Introduction: Camp Cooler Breakfast Bricks
When I have the time, my favorite way to bring food on a camping trip is in sealed frozen form. I call them "Bricks" and they're great for simple meals, with little planning and little to no clean up, and they help to keep everything in your cooler cold. These breakfast bricks are a great way to get started, but with a little creativity you can use this technique for virtually any type of meal.
A food sealer is a great tool that you can use for a lot more than making your food last longer. If you don't have one, look for a used one online. I've found them for as little as $20.
Step 1: Materials and Ingredients
At a minimum you will need eggs, an ice cube tray, a vacuum food sealer, and sealer bags.You'll want to make sure the sealer bags your are using are rated for boiling. For these breakfast bricks I added bacon, cheese, and salt & pepper. I usually can't go crazy on ingredients if I expect my daughters to eat them. But when I make them for the adults I usually add onions, mushrooms, country sausage (a personal favorite) peppers, and sometimes pre-cooked hashbrown potatoes.
Step 2: Cook Your Bacon
If you're adding bacon... who are we kidding, of coarse you're adding bacon, I like baking it on a rack at 425 degrees until done. It ends up crispier, and is easier to crumble.
Step 3: Scramble Your Eggs and Add Ingredients
Pretty much self explanatory. Put it in a bowl and mix it up!
Step 4: Fill Your Ice Cube Tray and Freeze
Pour your mixture into the ice cube tray. I like to use a 2" silicone tray. Each cube holds about 2 eggs, depending on size of eggs you use. Then put your tray into the freezer until the eggs are completely frozen. This is the trick to vacuum sealing liquids. Otherwise the eggs, juice, or whatever liquid you're sealing will suck out of the bag and into the vacuum sealer.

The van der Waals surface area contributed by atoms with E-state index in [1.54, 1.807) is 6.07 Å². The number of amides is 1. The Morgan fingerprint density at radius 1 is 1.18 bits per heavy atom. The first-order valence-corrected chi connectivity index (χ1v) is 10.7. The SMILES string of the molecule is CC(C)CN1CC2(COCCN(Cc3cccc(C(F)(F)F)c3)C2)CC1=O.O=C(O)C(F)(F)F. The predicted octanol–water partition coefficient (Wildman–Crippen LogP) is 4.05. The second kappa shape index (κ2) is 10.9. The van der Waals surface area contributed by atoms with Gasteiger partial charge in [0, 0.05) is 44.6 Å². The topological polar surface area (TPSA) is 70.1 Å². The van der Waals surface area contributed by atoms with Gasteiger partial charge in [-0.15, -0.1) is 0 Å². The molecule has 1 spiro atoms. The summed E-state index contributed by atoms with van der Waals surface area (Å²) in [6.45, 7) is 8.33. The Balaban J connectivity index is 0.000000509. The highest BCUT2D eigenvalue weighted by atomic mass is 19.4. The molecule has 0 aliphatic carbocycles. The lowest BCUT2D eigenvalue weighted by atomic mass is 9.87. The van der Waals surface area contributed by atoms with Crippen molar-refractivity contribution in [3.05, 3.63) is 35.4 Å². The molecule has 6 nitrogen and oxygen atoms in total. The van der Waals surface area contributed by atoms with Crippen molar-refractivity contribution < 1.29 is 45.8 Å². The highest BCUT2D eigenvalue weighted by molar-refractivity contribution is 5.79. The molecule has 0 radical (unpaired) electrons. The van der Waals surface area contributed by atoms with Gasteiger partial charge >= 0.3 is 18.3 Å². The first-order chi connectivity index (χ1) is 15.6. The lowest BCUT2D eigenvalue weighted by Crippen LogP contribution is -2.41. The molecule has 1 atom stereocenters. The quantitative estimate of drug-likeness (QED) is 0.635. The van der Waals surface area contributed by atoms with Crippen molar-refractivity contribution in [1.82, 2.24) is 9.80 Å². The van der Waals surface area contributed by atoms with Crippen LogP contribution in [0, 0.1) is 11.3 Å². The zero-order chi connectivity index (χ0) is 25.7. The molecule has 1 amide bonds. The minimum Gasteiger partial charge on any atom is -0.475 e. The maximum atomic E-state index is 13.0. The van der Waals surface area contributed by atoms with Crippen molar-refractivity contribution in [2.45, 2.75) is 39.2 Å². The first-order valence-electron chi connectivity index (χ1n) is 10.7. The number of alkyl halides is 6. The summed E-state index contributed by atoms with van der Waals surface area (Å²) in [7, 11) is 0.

Step 5: Seal Your Frozen Food Cubes
Once your eggs are fully frozen, pop them out of the tray and cut yourself enough sealer bag for them to fit in. Follow the directions for your food sealer to vacuum pack and seal your cubes. After that, I like to wrap them in aluminum foil so they stay frozen a little longer, and then use a Sharpie to label the ingredients. Now you have a nice sealed, frozen, brick of camp food that will help keep everything else in your cooler colder longer. And since they're sealed you don't have to worry about yucking up the melted ice water ice in the bottom of the cooler.
Step 6: Cook Your Brick
Get yourself a pot big enough to to hold your brick. I tried to use my backpacking stove since both burners on our big camp stove were in use. You can see in the photo, it wasn't going to fit, so I had to wait and use a bigger pot on the bigger stove. The eggs were still mostly frozen so it was better to have the bigger burner anyway.
Step 7: Open Up and Serve!
It looks pretty funny when you pull it out of the bag, but it tastes great and if you did a good job sealing the bag, you don't have to clean your pot :) This trip I served it up will cheap canned biscuits I baked before the trip, along with gravy I made, froze, sealed and cooked just like the eggs.
Runner Up in the
Camping Food Challenge
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